So what weather characteristics are we looking for to help us avoid these negative airfield impacts? We first look at Lake Michigan’s water temperatures in late fall – and certainly into the winter months – as well as the jet stream, Gulf Stream patterns, Nor’easters (large cyclones), moisture patterns, and Alberta Clippers (characterised by a sudden drop in temperature and harsh winds). Each snow and ice storm has its own unique characteristics, circumstances and challenges; as a consequence, airport snow removal teams need to be like amateur meteorologists.

GRR’s goals and objectives take account of the previous snow season’s performance measurements and seek opportunities for improvement. After each snow season, we create a short list of toolbox checklist items allowing us to assess what additional information we will need to enhance our performance. We also establish what new supplies, materials, and products we will need to operate efficiently. Our senior management team remains cognisant that when equipment and technology are not in place, the result is productivity loss and inefficiencies. We believe the key is to systematically identify and remove performance barriers in a timely fashion. Most importantly, our snow management team recognises that the difference between failure and success is doing a thing nearly right and doing it exactly right.

Value of people power

Our Finance Team continually monitors revenues, gross profits, net profits, operating margins, budget variances, and cash flow throughout the year, whilst our Snow Team managers instinctually measure post-snow season productivity, equipment utilisation, cycle time measures, machine downtime, operating cost structures and developmental costs. They immediately begin to look at, listen to, and totally immerse themselves in discussions with equipment operators and mechanics.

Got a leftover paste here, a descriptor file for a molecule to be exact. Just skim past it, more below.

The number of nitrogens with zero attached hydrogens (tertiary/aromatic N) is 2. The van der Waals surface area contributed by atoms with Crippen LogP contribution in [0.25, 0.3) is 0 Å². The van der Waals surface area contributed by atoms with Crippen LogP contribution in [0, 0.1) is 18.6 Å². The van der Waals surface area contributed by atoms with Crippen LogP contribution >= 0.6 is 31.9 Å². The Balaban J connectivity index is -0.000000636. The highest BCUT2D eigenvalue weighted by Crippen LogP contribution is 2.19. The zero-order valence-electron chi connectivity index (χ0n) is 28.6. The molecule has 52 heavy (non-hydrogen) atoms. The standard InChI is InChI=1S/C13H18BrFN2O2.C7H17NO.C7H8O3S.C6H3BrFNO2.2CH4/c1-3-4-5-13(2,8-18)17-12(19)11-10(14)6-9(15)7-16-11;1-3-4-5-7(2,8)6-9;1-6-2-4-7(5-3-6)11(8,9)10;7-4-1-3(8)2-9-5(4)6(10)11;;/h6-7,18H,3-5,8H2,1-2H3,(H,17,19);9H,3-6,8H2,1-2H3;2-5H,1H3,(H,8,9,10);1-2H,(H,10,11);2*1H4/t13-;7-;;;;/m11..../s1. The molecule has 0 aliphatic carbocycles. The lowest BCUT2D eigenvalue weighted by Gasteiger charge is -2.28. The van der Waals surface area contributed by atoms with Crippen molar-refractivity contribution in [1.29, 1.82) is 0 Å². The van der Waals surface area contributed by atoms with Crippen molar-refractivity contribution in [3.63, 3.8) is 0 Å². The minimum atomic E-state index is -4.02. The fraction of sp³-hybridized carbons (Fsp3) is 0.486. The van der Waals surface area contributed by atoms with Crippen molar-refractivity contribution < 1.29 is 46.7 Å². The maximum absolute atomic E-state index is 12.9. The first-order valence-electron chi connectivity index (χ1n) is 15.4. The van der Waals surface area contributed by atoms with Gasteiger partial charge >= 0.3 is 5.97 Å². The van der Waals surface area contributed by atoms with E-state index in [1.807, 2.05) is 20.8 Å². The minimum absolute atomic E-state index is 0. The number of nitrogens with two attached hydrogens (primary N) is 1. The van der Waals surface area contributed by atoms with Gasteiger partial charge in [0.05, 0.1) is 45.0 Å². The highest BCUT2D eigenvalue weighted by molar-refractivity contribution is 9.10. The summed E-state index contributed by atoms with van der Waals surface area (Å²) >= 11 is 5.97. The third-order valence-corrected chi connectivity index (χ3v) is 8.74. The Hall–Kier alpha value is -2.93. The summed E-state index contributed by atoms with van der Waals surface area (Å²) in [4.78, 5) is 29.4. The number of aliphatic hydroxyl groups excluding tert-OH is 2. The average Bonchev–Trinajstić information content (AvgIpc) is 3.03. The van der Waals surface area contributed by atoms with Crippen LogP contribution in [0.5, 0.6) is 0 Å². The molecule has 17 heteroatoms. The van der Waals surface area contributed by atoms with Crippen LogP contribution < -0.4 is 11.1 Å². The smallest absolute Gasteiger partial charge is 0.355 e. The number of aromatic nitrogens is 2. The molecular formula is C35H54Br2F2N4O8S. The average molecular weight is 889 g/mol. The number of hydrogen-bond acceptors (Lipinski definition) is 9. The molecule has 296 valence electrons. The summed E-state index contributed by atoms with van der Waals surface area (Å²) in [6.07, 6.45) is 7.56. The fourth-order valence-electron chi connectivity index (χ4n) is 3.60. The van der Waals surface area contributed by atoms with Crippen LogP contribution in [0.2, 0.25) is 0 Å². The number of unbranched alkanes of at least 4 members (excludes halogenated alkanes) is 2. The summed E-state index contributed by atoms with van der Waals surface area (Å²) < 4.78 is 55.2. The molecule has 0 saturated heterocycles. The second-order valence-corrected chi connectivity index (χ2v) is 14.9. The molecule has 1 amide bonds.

GRR progressively staffs both Field Maintenance and Operations departments with high-quality people, develops effective planning practices, provides on-going training and dialogue, and ensures they have the tools they need to get the job done.

Our teams have been so dynamic during winter operations that we have won the prestigious Balchen-Post Award in 2001-2002, 2007-2008, and most recently in 2013-2014 when Grand Rapids had a total of 116 inches of snow1 – over 40 inches above normal levels and the second snowiest winter on record.

We are not afraid to challenge the status quo when optimising our fl eet. We recognise that these decisions will impact our fi nancial, operating, service, safety, and quality control performance manifests. We encourage our snow removal teams to stay abreast of new technologies, continue to acquire skills and techniques, and polish the unique skills it takes to function in the snow operation culture.

GRR’s dedicated team of operators, mechanics, supervisors, and operations personnel have at their disposal several pieces of specialised equipment.